In Profiles of Popular Culture, stereotypes are defined
as “the generalities of life cut down to a fine point concerning a particular subject and directed usually toward a special goal” (Browne, pp. 102). Marvel comics are full of stereotypes and attempts to subvert them. There are characters that act intentionally not like a stereotype and there are characters that embrace stereotypical behavior. Then there are the characters that struggle to overthrow a stereotype, maybe successfully, maybe not. There are a multitude of stereotypes in Marvel comics and have been for generations; African-Americans, Asians, Germans, Women, Gays—all have stereotypes that they follow or struggle with throughout Marvel comics.
One example of a character that is subject to stereotypes is Betty Ross, originally seen in Captain America comics. She is the daughter of General “Thunderbolt” Ross, a controlling man that sends her away to boarding school after the death of her mother. Sh
e becomes an FBI agent in the 40s and on multiple occasions gets into trouble and needs to be rescued by Captain America and his sidekick Bucky. That demonstrates the stereotype that mean are stronger than women. The trope of the “damsel in distress” is widespread throughout comic books, movies, and fairy tales. While Ross could be seen as a strong woman, capable enough to be an FBI agent, she is still in need of rescue by men who are “far superior”, even though Bucky had no superpowers, only military training (Kirby, 1941) which we should assume an FBI field agent should be more than capable of using herself. She is later used as bait for the Hulk many times because of her relationship with Bruce Banner in the Ultimate Marvel series (Millar, 2000).
Marvel did later nod to the fact that she was aware that she was pushed around and helpless in Marvel Ultimate where she injects herself with Hulk serum and becomes She-Hulk in order to help the Hulk fight off Wolverine who was sent to kill him. But this only perpetuated the stereotype that women are emotional (and from a military point of view, therefore unfit for battle) and make rash decisions. She deliberately disrupted a mission to kill the Hulk because she was in love with Bruce Banner (Hulk’s human form) and went as far as to commit grand treason and help a national criminal escape death (Millar, 2000). Ultimate Marvel is an “updated” version of certain Marvel characters to better fit them with today’s popular beliefs and cultures, and though some may see this as a woman showing strength and fighting for what she believes in, Betty Ross could have just as easily been shown to suffer with the loss of Bruce Banner and show loyalty to her country, a struggle which could have resulted in her injecting herself with the serum anyway but with better reason than “let me abandon my morals and help save the man I’m in love with”. Afterward, she is captured and used as bait against the Hulk—back to the same scenario that was prevalent when she had no superpowers.
In the Earth-616 universe, Betty Ross indeed becomes the Red She-Hulk without leaving the loyalty to her country in the dust for a man. Though this time, it was at the urging of her father who had saved her body in cryostasis after she was poisoned while living as a fugitive with the Hulk (Loeb, 2010). So one again, her father is controlling her life. Literally this time. As Red She-Hulk, Betty Ross is aggressive, but not in the same way as the original Hulk. She does not lose her human self when she is a Hulk, only is she becomes “pure-hulk” where she gains strength from absorbing energy from other Hulks and loses all sense of herself (Loeb, 2010). But even Red She-Hulk has her feminine stereotypes, even if she has more control than other Hulks. Red She-Hulk reverts to human form when scared (Loeb, 2010). This again shows women as weak—the fact that the Hulk changes into a rampaging beast with immense strength when scared or angry and she snaps back to a weak little human form when scared makes it look like women are unable to handle tough situations, unable to perform under pressure.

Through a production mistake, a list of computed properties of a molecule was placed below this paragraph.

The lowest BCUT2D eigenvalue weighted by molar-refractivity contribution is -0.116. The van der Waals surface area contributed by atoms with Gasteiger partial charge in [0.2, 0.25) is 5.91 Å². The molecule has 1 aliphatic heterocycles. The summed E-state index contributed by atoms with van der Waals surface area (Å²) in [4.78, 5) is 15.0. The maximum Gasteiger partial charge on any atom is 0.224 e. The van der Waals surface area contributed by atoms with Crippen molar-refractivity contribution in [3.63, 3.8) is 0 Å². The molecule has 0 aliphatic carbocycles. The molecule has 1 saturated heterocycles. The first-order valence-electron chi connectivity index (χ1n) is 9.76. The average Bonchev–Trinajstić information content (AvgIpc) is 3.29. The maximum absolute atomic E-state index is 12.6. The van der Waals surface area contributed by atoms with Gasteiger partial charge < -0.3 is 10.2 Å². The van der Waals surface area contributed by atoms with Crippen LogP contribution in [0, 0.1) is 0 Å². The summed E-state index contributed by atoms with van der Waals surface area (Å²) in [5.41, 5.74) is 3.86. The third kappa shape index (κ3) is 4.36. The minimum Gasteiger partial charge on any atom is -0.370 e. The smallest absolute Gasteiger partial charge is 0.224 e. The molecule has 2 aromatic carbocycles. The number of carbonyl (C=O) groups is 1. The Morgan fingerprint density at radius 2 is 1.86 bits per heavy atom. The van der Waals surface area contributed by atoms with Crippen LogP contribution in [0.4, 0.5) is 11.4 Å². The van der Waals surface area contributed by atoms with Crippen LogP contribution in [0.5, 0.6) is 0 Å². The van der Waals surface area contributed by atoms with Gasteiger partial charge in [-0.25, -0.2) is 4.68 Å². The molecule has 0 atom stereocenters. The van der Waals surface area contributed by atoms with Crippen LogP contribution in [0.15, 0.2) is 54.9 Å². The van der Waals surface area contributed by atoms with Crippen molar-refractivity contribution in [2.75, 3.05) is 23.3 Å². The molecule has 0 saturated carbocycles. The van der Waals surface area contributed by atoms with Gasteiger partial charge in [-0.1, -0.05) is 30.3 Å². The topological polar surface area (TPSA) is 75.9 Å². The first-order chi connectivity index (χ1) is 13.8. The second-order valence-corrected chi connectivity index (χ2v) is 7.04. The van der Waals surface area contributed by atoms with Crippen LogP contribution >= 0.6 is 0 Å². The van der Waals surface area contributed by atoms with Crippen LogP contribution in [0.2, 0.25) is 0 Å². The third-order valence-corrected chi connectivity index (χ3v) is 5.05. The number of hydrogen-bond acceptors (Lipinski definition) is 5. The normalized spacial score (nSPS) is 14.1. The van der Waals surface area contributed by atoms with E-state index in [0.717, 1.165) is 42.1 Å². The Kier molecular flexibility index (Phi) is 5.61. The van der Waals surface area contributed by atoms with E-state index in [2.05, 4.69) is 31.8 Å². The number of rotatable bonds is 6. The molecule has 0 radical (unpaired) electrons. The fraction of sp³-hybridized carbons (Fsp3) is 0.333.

While Marvel comics are chock full of other stereotypes, one of the ones that resonates with me the most is way in which women are depicted. Some may not notice these stereotypes, and indeed, Marvel has changed a lot of characters to meet with more politically correct views of the current populace, they still show themselves in many ways. Some of this may be due to the fact that they did not want to entirely change the personalities of characters when they did the reboot Ultimate Marvel, but some women may still find it offensive. Female characters in marvel comics and movies are never shown as the perfect role models that men are. Pepper in Iron Man may be the CEO of a fortune 500 company, but she is always in need of rescuing by her metal boyfriend. Gwen Stacy in the Amazing Spiderman was intelligent, beautiful, had plenty of money, but she too needed rescued by a super hero. Storm from the X-Men team was the leader, yet she constantly questioned her ability to lead. No woman is shown to be powerful and successful. She can be one or the other, but someone will have to save her at some point, no matter how strong she may be. Hopefully we will see female characters develop into something that doesn’t need to be saved as comic book characters become more and more popular.
Browne, R. B. (2005). Profiles of popular culture: A reader. Madison, WI: University of Wisconsin Press.
Kirby, J. and Simon, J. (1941) Captain America Comics #1. Marvel Comics.
Loeb, J. and Pak, G. (2010) World War Hulks. New York: Marvel Comics.
Millar, M. (2000). Ultimate Marvel. New York: Marvel Comics.